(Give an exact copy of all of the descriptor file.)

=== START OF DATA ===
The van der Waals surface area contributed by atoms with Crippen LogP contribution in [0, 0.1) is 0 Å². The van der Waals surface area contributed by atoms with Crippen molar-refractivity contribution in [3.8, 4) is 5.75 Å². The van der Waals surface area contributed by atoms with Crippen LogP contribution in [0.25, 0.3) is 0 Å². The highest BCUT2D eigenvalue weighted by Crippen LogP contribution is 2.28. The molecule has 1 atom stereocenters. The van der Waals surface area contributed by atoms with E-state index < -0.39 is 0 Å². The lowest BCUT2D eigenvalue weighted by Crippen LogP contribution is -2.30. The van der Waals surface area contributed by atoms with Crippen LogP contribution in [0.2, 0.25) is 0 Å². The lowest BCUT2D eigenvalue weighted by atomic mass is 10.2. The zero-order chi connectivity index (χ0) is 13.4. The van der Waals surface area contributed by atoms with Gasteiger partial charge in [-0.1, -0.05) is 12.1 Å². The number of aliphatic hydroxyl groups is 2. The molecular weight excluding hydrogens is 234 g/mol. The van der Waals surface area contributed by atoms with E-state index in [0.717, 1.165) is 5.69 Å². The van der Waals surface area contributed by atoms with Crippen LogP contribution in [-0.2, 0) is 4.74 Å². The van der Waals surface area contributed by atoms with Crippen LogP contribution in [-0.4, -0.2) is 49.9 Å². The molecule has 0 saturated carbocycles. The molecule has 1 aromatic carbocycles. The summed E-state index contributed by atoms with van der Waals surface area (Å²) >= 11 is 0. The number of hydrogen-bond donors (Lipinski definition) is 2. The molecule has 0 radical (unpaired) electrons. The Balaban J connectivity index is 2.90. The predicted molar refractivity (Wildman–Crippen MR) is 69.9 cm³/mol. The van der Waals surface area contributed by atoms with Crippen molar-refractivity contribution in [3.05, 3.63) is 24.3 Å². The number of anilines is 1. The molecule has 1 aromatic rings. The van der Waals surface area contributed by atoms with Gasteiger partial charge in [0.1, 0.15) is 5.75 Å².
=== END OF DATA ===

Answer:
The van der Waals surface area contributed by atoms with Crippen LogP contribution in [0, 0.1) is 0 Å². The van der Waals surface area contributed by atoms with Crippen molar-refractivity contribution in [3.8, 4) is 5.75 Å². The van der Waals surface area contributed by atoms with Crippen LogP contribution in [0.25, 0.3) is 0 Å². The highest BCUT2D eigenvalue weighted by Crippen LogP contribution is 2.28. The molecule has 1 atom stereocenters. The van der Waals surface area contributed by atoms with E-state index < -0.39 is 0 Å². The lowest BCUT2D eigenvalue weighted by Crippen LogP contribution is -2.30. The van der Waals surface area contributed by atoms with Crippen LogP contribution in [0.2, 0.25) is 0 Å². The lowest BCUT2D eigenvalue weighted by atomic mass is 10.2. The zero-order chi connectivity index (χ0) is 13.4. The van der Waals surface area contributed by atoms with Gasteiger partial charge in [-0.1, -0.05) is 12.1 Å². The number of aliphatic hydroxyl groups is 2. The molecular weight excluding hydrogens is 234 g/mol. The van der Waals surface area contributed by atoms with E-state index in [0.717, 1.165) is 5.69 Å². The van der Waals surface area contributed by atoms with Crippen LogP contribution in [-0.2, 0) is 4.74 Å². The van der Waals surface area contributed by atoms with Crippen LogP contribution in [-0.4, -0.2) is 49.9 Å². The molecule has 0 saturated carbocycles. The molecule has 1 aromatic carbocycles. The summed E-state index contributed by atoms with van der Waals surface area (Å²) >= 11 is 0. The number of hydrogen-bond donors (Lipinski definition) is 2. The molecule has 0 radical (unpaired) electrons. The Balaban J connectivity index is 2.90. The predicted molar refractivity (Wildman–Crippen MR) is 69.9 cm³/mol. The van der Waals surface area contributed by atoms with Crippen molar-refractivity contribution in [3.05, 3.63) is 24.3 Å². The number of anilines is 1. The molecule has 1 aromatic rings. The van der Waals surface area contributed by atoms with Gasteiger partial charge in [0.1, 0.15) is 5.75 Å².